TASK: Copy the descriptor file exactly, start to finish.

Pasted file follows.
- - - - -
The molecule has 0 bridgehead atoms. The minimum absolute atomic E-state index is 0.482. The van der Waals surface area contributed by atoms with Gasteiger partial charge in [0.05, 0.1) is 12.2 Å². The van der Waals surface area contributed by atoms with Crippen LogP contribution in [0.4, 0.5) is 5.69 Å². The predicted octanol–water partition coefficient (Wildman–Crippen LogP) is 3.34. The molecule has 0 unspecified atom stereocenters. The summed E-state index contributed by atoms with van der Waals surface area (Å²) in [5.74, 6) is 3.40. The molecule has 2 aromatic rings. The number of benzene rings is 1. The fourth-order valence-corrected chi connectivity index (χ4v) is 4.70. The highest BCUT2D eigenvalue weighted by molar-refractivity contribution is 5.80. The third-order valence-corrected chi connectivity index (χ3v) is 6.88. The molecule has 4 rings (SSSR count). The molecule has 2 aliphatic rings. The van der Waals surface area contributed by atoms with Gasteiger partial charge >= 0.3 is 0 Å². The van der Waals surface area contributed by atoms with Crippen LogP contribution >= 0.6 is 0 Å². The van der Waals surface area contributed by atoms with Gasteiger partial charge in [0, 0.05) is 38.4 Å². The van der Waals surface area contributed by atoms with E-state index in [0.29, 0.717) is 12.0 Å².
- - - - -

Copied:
The molecule has 0 bridgehead atoms. The minimum absolute atomic E-state index is 0.482. The van der Waals surface area contributed by atoms with Gasteiger partial charge in [0.05, 0.1) is 12.2 Å². The van der Waals surface area contributed by atoms with Crippen LogP contribution in [0.4, 0.5) is 5.69 Å². The predicted octanol–water partition coefficient (Wildman–Crippen LogP) is 3.34. The molecule has 0 unspecified atom stereocenters. The summed E-state index contributed by atoms with van der Waals surface area (Å²) in [5.74, 6) is 3.40. The molecule has 2 aromatic rings. The number of benzene rings is 1. The fourth-order valence-corrected chi connectivity index (χ4v) is 4.70. The highest BCUT2D eigenvalue weighted by molar-refractivity contribution is 5.80. The third-order valence-corrected chi connectivity index (χ3v) is 6.88. The molecule has 4 rings (SSSR count). The molecule has 2 aliphatic rings. The van der Waals surface area contributed by atoms with Gasteiger partial charge >= 0.3 is 0 Å². The van der Waals surface area contributed by atoms with Crippen LogP contribution >= 0.6 is 0 Å². The van der Waals surface area contributed by atoms with Gasteiger partial charge in [0, 0.05) is 38.4 Å². The van der Waals surface area contributed by atoms with E-state index in [0.29, 0.717) is 12.0 Å².